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Citizen-Z Cavan Young's 2004 film about the zamboni crisis





Laneway house media links

Feb.25, 2020, John Lorinc in Spacing

Burning down the Laneway House

Jan.14, 2020, CBC

Laneway home advocates hope for more approvals amid city's 'housing crisis'

"So far, Toronto has issued 52 building permits for the construction of laneway suites and has another 50 building permits under review."


Jan.9, 2020, John Lorinc in the Globe and Mail online

Ontario clears building-code roadblock to laneway home development

.....City officials insisted that the rules, though rigid, were meant to protect the residents of the microneighbourhoods that they envision springing up in the laneways of the older parts of Toronto. “If there is a fire emergency [in a laneway suite], firefighters need to be able to get access to that unit,” said Will Johnston, executive director of the city’s Toronto building department. Mr. Johnston is also a former senior building code official in Vancouver, where similar rules accompanied the rollout of that city’s laneway suites program.

Prior to the BCC ruling, chief planner Gregg Lintern added that this issue was addressed in the staff report recommending the laneway suite bylaw. He says that the planning department didn’t attempt to figure out how much of the potential laneway house stock might be ineligible as a result. “Ultimately it’s an [Ontario Building Code] issue that zoning can not set aside,” he said in a text messsage. “We are better off learning from experience than studying it and not getting some lived experience from builders.”

....Mr. Johnston defended the existing rules, saying the minimum access route widths are designed to allow firefighters carrying bulky gear to reach an emergency as quickly as possible. He also says that sprinklers on their own don’t guarantee that firefighters can reach the scene. (City of Vancouver rules require all laneway houses to have sprinkler systems.)

Nor will the building department assume that emergency crew can go through the main house, even though firefighters have broad rights to enter premises in order to contain a blaze.

Dec.13, 2019: Urban Toronto, good article by Ryan Debergh,: Dispute over Laneway Housing Building Permits Heard by Ontario Building Code Commission

Quote: "Although not precedent setting, there was an undertone that this particular case would render any future permit refusals based on this reason to be obsolete, removing a stubborn barrier to the construction of Laneway housing. If upheld, however, laneway housing of any kind would be relatively non-permissible. This particular property sits just off Manning Ave as the second plot of land in the lane, one of the closest in proximity to the road; if this permit could be refused, any of the other properties further down the lane could be refused for the exact same reason, preventing almost 100 potential housing units from being built on this lane alone."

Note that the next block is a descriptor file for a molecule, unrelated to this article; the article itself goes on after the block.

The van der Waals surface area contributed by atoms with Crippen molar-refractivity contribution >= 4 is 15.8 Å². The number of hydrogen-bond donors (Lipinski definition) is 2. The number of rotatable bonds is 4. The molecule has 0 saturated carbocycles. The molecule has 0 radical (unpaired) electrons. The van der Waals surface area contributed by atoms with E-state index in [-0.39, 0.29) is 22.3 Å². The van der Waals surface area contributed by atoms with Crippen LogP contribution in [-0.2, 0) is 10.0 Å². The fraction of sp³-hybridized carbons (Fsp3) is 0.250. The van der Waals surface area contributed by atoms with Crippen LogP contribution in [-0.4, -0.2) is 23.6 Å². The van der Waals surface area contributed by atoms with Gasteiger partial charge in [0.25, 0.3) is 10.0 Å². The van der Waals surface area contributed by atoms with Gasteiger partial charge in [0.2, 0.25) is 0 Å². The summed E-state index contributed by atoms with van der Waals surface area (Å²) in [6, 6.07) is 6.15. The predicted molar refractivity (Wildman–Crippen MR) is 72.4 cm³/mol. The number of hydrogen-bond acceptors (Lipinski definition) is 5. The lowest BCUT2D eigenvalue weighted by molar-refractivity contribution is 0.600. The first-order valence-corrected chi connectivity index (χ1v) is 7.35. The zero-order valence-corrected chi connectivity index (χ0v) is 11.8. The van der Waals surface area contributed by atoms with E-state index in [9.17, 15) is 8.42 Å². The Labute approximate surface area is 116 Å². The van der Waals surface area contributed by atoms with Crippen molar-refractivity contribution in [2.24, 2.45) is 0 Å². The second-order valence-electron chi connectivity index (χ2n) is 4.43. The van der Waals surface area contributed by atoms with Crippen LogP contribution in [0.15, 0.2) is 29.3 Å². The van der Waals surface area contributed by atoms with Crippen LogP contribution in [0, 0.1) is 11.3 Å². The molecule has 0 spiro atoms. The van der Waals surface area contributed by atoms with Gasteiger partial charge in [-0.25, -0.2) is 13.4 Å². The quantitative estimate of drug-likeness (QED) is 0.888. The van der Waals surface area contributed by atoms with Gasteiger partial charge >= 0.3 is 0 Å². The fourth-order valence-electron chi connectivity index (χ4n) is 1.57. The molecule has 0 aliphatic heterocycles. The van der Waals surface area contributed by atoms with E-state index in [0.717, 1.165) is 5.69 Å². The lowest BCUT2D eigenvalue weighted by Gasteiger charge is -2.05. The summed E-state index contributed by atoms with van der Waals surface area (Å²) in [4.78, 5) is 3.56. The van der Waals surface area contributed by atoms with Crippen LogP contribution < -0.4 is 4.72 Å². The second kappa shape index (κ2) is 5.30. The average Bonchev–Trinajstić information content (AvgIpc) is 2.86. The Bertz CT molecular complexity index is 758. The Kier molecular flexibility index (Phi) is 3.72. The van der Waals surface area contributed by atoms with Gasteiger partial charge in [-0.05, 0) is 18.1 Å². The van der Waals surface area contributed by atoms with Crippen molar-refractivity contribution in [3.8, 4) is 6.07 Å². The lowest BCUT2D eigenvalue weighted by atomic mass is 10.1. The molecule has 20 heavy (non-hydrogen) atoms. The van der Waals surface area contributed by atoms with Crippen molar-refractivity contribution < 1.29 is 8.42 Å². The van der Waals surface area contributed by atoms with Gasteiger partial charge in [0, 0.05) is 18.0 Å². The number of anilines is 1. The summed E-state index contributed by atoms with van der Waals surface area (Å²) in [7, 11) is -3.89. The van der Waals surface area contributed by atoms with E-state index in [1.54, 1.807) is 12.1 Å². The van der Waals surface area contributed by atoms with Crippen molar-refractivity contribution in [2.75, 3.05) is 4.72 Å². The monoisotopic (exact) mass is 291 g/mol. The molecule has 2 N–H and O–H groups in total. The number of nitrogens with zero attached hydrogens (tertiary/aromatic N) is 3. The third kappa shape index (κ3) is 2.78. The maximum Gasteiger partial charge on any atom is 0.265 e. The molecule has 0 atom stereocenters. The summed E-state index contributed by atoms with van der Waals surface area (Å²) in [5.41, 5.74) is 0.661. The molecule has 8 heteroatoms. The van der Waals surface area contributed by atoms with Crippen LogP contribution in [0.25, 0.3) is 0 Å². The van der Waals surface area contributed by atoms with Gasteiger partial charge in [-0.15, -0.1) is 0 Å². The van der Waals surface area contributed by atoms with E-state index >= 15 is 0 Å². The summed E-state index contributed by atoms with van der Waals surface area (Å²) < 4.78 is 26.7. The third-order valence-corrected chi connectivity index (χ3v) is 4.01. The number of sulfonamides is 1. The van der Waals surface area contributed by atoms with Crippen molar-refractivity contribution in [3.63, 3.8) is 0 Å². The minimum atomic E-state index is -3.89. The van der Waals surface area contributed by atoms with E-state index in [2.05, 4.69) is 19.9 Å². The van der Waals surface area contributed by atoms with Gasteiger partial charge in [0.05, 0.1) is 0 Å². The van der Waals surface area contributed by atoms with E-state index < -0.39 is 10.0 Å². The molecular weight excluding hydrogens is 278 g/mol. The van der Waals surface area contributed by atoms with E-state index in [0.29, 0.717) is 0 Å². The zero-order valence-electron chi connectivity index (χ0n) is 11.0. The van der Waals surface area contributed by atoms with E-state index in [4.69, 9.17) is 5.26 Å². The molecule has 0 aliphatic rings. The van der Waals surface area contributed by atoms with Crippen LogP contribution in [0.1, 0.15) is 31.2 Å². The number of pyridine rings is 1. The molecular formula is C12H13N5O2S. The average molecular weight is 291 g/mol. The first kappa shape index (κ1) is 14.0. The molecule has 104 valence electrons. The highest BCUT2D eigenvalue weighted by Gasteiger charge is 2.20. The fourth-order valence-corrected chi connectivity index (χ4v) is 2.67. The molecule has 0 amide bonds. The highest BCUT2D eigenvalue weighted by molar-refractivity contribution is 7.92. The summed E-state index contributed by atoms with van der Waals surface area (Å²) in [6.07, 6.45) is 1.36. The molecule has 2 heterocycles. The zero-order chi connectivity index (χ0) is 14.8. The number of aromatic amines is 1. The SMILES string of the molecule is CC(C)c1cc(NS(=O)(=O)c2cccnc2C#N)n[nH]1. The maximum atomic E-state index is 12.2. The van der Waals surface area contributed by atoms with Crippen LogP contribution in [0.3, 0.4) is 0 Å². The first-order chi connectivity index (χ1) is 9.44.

From J.Treviranus, an article called Sidewalk Toronto and Why Smarter is Not Better

In our history, data and machine determinations about people have often been used to excuse inhumane decisions. Pointing to the data is used to absolve ourselves of guilt in acts that we would otherwise consider unfair. Common examples include when a government official denies a service or gives an excuse for an unreasonable application of a policy. We claim that the data doesn’t lie; that we are powerless to make exceptions.

October 2, 2019:

an article about ADU's in the U.S.: "Why I hate living in my tiny house"

September 2019: Lanescape September newsletter has a National Post article that says a laneway house can be built for the bargain price of $500,000.
Some bargain.
Pull quote: "It’s only been a year since Toronto finally approved “as-of-right” zoning for laneway housing. But there have already been 100 inquiries..."

Spacing Magazine July 16, 2019 Laneway course

Steven Fudge, Bosley Real Estate Urbaneer "The Laneway Housing Guidelines For The City Of Toronto"

Toronto Star March 18, 2019 "Laneway housing begins to take shape under Toronto's new rules."

"There were about 78 potential sites at different stages of the permit process by mid-March. Fifteen minor variance applications — where homeowners can make the case for a slight bend in city rules — have been submitted, and six permits have been issued, according to city staff."


October 1, 2016, CBC: Coach house Ottawa's first

"The City of Ottawa's zoning rules have allowed for separate apartments within existing homes, but not for smaller, separate dwelling units in people's yards. The city was forced to update its rules when the provincial government made it clear it sees coach houses as a way to boost the stock of affordable housing."


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Content last modified on March 08, 2020, at 01:32 AM EST